Advent Reflection – “Repent”


One of the great themes of Advent is the Christian act of repentance. It’s an act so basic we often forget its importance, and though not always popular, repentance is common to all religions and quite central to Christianity itself. For us Christians, then, what is repentance?

First of all, repentance is not some kind of theatrically performed brow-beating. Still less is it the artificial inducing of needless guilt and shame. It’s something much deeper and profoundly healthy.

The 20th century Protestant theologian Karl Barth wrote famously that the church was a body “semper reformanda”, always in a state of reforming. The phrase is believed to come from St. Augustine, and implies that the Church, like Israel before her, is always being called back to the Lord to be cleansed and renewed. Doesn’t that describe our lives as well?

Back to the original question. What does it mean to repent? The Greek word for repent means “to change one’s mind or perspective.” The meaning is even stronger in the Hebrew, where it means “to turn around or return, to reverse direction.”

Who has seen that powerful scene in the 1986 movie The Mission? The story takes place in South America during colonial times, and depicts the Jesuit missionaries and their attempts at connecting with the Guarani people who live in a territory above some enormous waterfalls.

Robert DeNiro plays a slave trader named Mendoza who has killed and captured many of the Guarani. He also kills his own brother in a fit of jealous rage. As he broods in a cell, hating himself and believing himself to be beyond all redemption, Fr. Gabriel visits him and tell him there is a way out of his spiritual prison.

The missionaries take Mendoza with them on their next trip up the falls, and he pulls his weapons and armour behind him in a big net, dragging it up the cliff to the territory of the Guarani.

After the groups make contact, the Guarani recognize Mendoza as the man who had been attacking them. A chief draws out a knife and approaches him. Mendoza believes this is the end, a rough sort of justice that is fitting for the gravity of his crimes.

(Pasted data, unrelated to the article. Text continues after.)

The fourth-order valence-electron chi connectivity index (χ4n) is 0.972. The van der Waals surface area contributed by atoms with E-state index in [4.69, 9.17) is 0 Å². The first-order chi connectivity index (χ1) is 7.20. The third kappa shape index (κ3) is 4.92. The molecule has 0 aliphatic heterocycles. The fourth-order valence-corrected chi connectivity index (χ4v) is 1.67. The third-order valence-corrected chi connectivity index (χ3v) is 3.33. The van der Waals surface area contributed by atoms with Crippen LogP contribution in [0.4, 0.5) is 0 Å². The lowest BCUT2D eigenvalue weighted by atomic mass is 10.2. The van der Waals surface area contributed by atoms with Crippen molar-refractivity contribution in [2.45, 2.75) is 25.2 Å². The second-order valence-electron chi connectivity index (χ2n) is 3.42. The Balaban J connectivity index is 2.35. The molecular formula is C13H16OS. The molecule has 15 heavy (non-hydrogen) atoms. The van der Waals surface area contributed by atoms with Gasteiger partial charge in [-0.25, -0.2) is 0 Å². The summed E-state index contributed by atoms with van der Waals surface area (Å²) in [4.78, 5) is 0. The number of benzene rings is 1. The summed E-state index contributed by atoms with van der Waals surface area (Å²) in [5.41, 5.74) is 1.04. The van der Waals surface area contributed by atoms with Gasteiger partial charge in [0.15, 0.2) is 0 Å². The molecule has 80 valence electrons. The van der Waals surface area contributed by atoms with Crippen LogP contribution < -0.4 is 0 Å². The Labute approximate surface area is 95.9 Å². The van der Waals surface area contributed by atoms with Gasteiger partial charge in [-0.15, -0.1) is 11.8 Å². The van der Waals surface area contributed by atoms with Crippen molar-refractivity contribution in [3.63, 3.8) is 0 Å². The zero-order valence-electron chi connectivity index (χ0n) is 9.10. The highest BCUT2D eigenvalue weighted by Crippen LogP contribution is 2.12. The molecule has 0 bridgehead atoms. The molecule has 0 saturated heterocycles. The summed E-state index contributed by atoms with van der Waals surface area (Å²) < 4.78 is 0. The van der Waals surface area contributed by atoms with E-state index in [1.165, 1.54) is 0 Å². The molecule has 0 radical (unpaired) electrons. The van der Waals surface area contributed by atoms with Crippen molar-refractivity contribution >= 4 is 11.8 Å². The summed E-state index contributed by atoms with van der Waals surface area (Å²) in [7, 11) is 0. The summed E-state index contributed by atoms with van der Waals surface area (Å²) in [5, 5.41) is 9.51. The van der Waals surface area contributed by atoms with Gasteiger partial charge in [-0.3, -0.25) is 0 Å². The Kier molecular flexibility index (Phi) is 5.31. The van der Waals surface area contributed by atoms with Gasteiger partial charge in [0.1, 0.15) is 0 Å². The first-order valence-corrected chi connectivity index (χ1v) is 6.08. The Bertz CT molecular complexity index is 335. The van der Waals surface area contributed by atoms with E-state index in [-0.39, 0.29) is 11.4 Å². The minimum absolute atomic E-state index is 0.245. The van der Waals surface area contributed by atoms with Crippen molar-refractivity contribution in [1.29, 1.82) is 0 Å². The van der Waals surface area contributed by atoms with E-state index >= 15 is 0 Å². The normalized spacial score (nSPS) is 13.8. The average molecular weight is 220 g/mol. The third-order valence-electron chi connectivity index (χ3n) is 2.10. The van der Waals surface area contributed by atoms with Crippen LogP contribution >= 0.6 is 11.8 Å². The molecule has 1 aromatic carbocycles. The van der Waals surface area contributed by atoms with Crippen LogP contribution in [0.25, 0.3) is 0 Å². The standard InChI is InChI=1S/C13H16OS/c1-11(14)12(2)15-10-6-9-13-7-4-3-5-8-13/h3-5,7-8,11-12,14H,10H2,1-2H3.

Instead of cutting his throat, the chief cuts the rope that holds the net of armour instead, pushing it over the cliff. In one of the most moving scenes in cinema, Mendoza begins to cry, the waves of both repentance and mercy washing over him.

God’s mercy is like that. It is lavish and unexpected, and it is great. But it requires a heart that is ready to receive it, that has been softened by acts of repentance.

The scriptures are full of his call to repent, and this call is the main work of the forerunner of Jesus, John the Baptist. You might remember another movie, the well-known mini-series “Jesus of Nazareth” by Italian film director Franco Zeffirelli.

In one scene, the Jewish people are flocking from all over to hear John the Baptist preach by the River Jordan. His message is not a soft pat on the back; they must turn from their sinful ways.

Watching it when I was younger, I was impressed by Michael York’s fiery performance as the Baptist shouting, “I baptize you with water for repentance, but he who is coming will baptize you with fire and the Holy Spirit!”

Like Mendoza we must allow ourselves to be led into the wilderness a while, to take a little time to remember who we are. We must not be afraid of what we might see there, because it’s only to bring it to the light of mercy. We’ve been invited by Love.

Remember the words of the prophet Hosea: “So I will allure her; I will lead her into the desert and speak to her heart … I will make a covenant for them on that day …. I will espouse you to me forever.” (Hosea 2:16, 20-21).

The Lord wishes nothing less than to be espoused to us poor creatures. Being baptized by fire and the Holy Spirit is to be met with the consummate fire of God’s love. It’s a fire that will burn away all self-centeredness from our souls.

Although I am a person “semper reformanda”, my act of repentance is but a preamble to the main act, the coming of God into my life in a new way. Come Lord Jesus!


Video version here.


John O'Brien, SJ is a promoter of vocations for the Canadian Jesuits.

  • Michelle Mahoney
    Posted at 07:02h, 05 December Reply

    Insightful and helpful! Thank you, John!

  • Barbara Lewis
    Posted at 08:25h, 05 December Reply

    Thank you. Our Father passionately loves us.
    Shepherding us must feel like herding cats … cats with sharp long claws … sleepily blind … carelessly preoccupied …
    a patient passionate Father
    Thank you.

  • Norbert Piché
    Posted at 09:37h, 05 December Reply

    Very powerful… Thank you John.

  • Peter Bisson
    Posted at 21:37h, 05 December Reply

    Thank you John!

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